Discovery: Surveillance

Kemp v. Sedgwick Claims [5/6/98] 1998 MTWCC 35A Following respondent's objection to production of certain documents, hearing examiner conducted review of documents to determine what they were. With regard to surveillance reports, respondent was ordered to produce those portions which concern any matter to which the investigator may testify at trial.

Fitch v. Liberty Mutual Fire Ins. Co. [12/30/97] 1997 MTWCC 70A-2 Claimant moved for a protective order based on allegations that respondent's counsel intimidated and frightened her friends, coworkers, and family through seeking information about her and through hiring private investigators to videotape her activities. Following a full-day hearing, and briefing by the parties, the Court concluded there was not a scintilla of evidence to support claimant's serious allegations. Evidence of questioning of one witness by respondent's counsel indicated his demeanor and questions were exemplary. The videotaping was conducted over a period of several weeks, but only in public settings, in which claimant had no reasonable expectation of privacy. Moreover, she can hardly claim emotional distress during the surveillance when she did not know about the surveillance as it occurred.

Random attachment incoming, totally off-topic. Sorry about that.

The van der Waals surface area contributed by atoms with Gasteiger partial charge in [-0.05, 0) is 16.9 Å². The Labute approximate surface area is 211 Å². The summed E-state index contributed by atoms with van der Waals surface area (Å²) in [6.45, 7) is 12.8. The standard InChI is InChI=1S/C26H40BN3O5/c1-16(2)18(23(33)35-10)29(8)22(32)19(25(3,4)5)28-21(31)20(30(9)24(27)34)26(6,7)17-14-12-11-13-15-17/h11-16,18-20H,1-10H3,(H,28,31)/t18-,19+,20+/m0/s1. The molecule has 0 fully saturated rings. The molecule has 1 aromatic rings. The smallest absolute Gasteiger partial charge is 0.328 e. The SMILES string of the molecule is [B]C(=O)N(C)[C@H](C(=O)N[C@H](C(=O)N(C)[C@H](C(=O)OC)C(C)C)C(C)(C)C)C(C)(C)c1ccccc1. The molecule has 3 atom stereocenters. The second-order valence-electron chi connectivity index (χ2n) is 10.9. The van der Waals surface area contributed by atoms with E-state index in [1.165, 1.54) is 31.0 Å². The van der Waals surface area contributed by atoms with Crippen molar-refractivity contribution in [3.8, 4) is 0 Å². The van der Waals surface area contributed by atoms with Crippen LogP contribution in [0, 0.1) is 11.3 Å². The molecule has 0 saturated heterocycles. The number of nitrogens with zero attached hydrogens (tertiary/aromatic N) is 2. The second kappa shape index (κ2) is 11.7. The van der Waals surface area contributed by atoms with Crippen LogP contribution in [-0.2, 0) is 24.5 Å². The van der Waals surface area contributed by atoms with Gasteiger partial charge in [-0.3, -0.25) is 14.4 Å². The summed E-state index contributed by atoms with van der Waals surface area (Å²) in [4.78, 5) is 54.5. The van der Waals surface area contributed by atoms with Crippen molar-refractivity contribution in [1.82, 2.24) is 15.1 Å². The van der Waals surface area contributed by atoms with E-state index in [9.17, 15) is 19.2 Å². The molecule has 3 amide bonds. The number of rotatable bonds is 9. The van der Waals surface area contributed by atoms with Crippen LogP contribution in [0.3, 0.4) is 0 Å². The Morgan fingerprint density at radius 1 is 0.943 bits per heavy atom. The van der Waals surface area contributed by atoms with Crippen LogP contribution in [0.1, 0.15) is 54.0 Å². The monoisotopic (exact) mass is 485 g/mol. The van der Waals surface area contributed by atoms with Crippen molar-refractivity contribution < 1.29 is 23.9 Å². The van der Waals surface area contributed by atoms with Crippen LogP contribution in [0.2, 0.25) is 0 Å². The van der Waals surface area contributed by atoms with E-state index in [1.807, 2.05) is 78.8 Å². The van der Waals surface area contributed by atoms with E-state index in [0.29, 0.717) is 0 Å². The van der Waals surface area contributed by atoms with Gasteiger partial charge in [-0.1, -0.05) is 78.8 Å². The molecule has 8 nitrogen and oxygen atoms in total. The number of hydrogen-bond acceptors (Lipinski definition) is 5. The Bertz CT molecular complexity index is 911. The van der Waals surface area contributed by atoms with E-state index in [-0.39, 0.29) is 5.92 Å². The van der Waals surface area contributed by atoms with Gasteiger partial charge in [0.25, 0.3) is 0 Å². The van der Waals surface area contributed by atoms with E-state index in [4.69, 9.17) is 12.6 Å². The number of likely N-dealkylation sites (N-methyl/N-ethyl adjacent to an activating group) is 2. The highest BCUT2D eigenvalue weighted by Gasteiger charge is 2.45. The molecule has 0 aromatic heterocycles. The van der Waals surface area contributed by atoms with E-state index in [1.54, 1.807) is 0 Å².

Mutchie v. Old Republic Ins. Co. [01/20/95] 1995 MTWCC 3 Pursuant to the Court’s ability to control the sequence of discovery, information regarding surveillance of claimant need not be produced until after respondent has had the opportunity to depose claimant. See, Yager v. Montana Schools Group Insurance, 1994 MTWCC 24.